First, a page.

Chronic hepatitis B (CHB) is a serious infectious disease affecting ~250,000,000 people and resulting in an estimated 800,000 deaths annually worldwide.1 Current CHB treatment guidelines recommend nucleot(s)ide analogs (NAs) or PEGylated interferon (Peg-IFN) therapy for CHB patients; highlighted hepatitis B surface antigen (HBsAg) loss is the ideal end point of treatment.2–4 However, the HBsAg loss is rare with either NAs or Peg-IFN therapy.
Significantly different treatment-induced HBsAg outcomes can be found in CHB patients with the same disease status.5,6 A number of studies have demonstrated that certain clinical and patient factors are associated with serum HBsAg decline during antiviral therapy, such as HBeAg status, early pronounced HBsAg decline (>1 log10 decline by week 12 or 24), high pretreatment serum interleukin-23 levels, and genotype.7–9 Patients with genotypes A and D had more pronounced HBsAg decline and higher proportions of HBsAg loss than those with genotypes B and C during NA treatment.6,10–13 In addition to these aforementioned factors, the nature of small hepatitis B surface protein (SHBs), which is a part of HBsAg, has a significant impact on serum HBsAg levels.14,15 Xiang et al found that SHBs mutations were negatively correlated with serum HBsAg levels both in vivo and in vitro.16 Recently, a global ultra-deep sequencing-based genotyping study revealed that mutations in SHBs have an extremely high prevalence and that the majority of these amino acid mutations are found in the hepatitis B virus (HBV) B and C genotype population.17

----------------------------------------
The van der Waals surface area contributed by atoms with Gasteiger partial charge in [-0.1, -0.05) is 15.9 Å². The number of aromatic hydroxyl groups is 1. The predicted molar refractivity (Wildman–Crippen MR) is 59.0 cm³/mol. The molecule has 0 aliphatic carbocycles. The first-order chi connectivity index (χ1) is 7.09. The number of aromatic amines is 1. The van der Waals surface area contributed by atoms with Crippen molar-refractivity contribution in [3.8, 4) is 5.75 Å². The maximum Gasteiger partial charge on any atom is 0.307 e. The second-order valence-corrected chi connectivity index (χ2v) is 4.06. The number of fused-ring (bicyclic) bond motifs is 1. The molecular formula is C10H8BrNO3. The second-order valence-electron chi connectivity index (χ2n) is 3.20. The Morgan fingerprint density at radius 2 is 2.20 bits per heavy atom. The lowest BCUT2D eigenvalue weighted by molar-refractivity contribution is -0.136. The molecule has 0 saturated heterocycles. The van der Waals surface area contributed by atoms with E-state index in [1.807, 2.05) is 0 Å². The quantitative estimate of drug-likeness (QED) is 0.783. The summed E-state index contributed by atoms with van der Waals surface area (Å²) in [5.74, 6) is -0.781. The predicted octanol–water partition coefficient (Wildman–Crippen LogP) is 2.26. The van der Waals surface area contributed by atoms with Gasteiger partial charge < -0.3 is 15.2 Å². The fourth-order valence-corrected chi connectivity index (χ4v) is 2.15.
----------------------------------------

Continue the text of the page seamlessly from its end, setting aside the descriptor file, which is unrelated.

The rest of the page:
Viral diversity within patients can be assessed using the measurement normalized Shannon entropy (Sn), which takes into account the diversity and frequency of amino acid substitutions at different genomic positions.18 Previous studies have reported that baseline viral diversity was associated with virological outcomes in hepatitis C virus (HCV),18–22 human immunodeficiency virus,23–25 human papillomavirus,26 cytomegalovirus,27 and hepatitis B e antigen seroconversion in CHB.18,28 Although these studies differ in pathogenic agents, medications, and clinical end points, there appears to be a universal feature present in all of the study results: high baseline intra-patient viral diversity is associated with poor treatment outcomes. Therefore, a hypothesis that baseline SHBs diversity may affect HBsAg decline during Peg-IFN therapy was proposed.
To date, little is known about the relationship between baseline SHBs diversity and serum HBsAg level. Thus, the aim of this study was to investigate whether baseline SHBs diversity affects HBsAg decline following Peg-IFN-α monotherapy in HBeAg-positive CHB patients.
Patients and methods